LIKE THE SUN A still image taken from a recording shows the glow of the flaring at the Corrib Gas Terminal on January 31.
THE book I am reading at the moment opens with the murder of a journalist after he visits a gas terminal on the Shetland Islands. All I know so far is that he was on to some big story, drove a fancy car, was hit over the head by somebody and his body was found in a yoal (yawl) owned by the island’s chief Procuator Fiscal (the word for a public prosecutor in Scotland).
I have read nearly all author Anne Cleeve’s Shetland series and this story, entitled ‘Dead Water’ resonates for me not only because I holidayed in Shetland a couple of months ago and passed Sullom Voe – the site of the giant oil terminal – on several occasions.
Occasionally, while covering the Corrib gas story over the last 15 years, I sometimes imagined I would be found murdered on some bog or cliff edge in Erris. Tensions were often very high and the job of the journalist was skating on the thin-ice of objective and dispassionate reportage about a David and Goliath story which was peppered with Shakespearean moments and disparate viewpoints.
That is why reactions to the New Year’s Eve sighting of huge flares of gas over the skyline of this magnificent land and seascape, on the edge of the Atlantic, was so symbolic of the deep divisions caused by this project.
If you were a cartoonist, you could have a field-day. The caption could be: “No need for fireworks display to welcome 2016 in Erris.”
YouTube clip of flaring
A YouTube film clip, subsequently removed, documents John Egan of Shell E&P Ireland, showing the flaring some minutes before it reached its peak. The video clip showed Mr Egan against the backdrop of the flaring stack. Describing the arrival of first gas as ‘an extraordinary sight’, he confirmed it was 8pm on New Year’s Eve at Bellanaboy and observed it was a ‘fantastic way to spend New Year’s Eve’.
Unsurprisingly, that isn’t how some locals felt about their night sky being illuminated by a giant flare. One resident, who lives in Glengad, told The Irish Times it was ‘frightening’ and another said it had the sound of a ‘low loud rumble like a supersonic boom’. While Shell did advise residents, a few days earlier, that that flaring would take place ‘intermittently’ and subsequently acknowledged that the New Year’s Eve flaring was ‘exceptional’, it is entirely understandable that locals would have been frightened.
Imagine if the refinery site was on the edge of Louisburgh or Newport? Or if it was in the Westport suburbs of Carrowholly or out near Belclare?
Fears, whether grounded or not, regarding this project have been compounded all along by the manner in which the world of officialdom, from the Council, the Government and agencies, such as An Garda Síochána, circled the wagons and dealt with local people who educated themselves on big oil and gas and expressed concerns.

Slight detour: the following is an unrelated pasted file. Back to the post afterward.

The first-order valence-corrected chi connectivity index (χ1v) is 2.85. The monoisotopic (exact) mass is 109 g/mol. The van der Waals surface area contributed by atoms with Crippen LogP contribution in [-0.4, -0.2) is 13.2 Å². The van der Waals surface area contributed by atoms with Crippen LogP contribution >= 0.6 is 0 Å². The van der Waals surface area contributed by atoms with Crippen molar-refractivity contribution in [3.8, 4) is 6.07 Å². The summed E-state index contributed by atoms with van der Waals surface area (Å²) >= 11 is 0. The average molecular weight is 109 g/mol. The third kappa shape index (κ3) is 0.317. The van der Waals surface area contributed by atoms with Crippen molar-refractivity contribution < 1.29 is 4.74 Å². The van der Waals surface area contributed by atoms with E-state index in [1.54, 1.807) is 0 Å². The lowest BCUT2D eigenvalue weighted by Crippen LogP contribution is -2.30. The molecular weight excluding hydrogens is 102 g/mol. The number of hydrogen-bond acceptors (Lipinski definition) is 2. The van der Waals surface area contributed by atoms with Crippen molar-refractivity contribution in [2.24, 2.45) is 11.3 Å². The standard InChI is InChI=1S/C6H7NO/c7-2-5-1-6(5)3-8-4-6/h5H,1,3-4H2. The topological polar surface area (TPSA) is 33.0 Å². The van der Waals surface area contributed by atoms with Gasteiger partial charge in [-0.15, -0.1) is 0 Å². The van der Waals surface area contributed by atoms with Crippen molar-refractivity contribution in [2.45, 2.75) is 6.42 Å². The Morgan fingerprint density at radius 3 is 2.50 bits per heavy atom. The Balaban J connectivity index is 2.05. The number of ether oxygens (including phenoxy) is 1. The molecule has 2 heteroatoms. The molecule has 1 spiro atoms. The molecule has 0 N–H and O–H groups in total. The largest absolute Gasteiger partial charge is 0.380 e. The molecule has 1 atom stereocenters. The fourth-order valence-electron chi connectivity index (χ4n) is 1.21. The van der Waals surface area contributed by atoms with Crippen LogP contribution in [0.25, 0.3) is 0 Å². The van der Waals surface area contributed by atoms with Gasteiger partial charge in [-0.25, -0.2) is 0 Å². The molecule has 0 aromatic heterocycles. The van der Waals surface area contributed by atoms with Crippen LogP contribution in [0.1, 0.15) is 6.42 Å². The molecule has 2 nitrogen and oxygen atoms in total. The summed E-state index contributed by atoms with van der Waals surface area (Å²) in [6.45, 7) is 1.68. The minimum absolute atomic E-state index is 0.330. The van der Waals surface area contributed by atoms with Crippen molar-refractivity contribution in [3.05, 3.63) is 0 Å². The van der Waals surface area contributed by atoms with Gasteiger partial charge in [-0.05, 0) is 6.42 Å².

Protestors did ‘the State some service’
In an Irish Times column, published last week, social activist and member of the Council Of State, Ruairí McKiernan, argued how the Corrib protestors had done the State some service. He explained how their actions ‘secured important safety improvements to the project and helped create a much needed national debate about the management of our natural resources’.
McKiernan observes that the controversy around the project had been ‘one of modern Ireland’s greatest scandals, a stunning fiasco in planning, economics, environmental protection and the abuse of civil liberties’.
“It has been a battle of David versus Goliath, a rural Gaeltacht community versus Shell, the fourth-largest company in the world, its partners Statoil and Vermillion, and their powerful allies in politics and the media,” he writes.
Noting that locals were ‘ridiculed, slandered, spied on, harassed, beaten and jailed’, he reminds readers of what Kevin Moore, a senior planning inspector with An Bord Pleanála, said when rejecting the planning permission for the refinery back in 2003.
“From a strategic planning perspective, this is the wrong site; from the perspective of government policy which seeks to foster balanced regional development, this is the wrong site; from the perspective of minimising environmental impact, this is the wrong site; and consequently, from the perspective of sustainable development, this is the wrong site.”
Fortunately, the rigorous observations of local protestors at oral hearings, and their protests, have ultimately ensured this is a relatively safer project. Other than the tragic accidental death of Lars Wagner while working in the subsea tunnel, it is fortunate that nobody else died during this protracted and embittered controversy.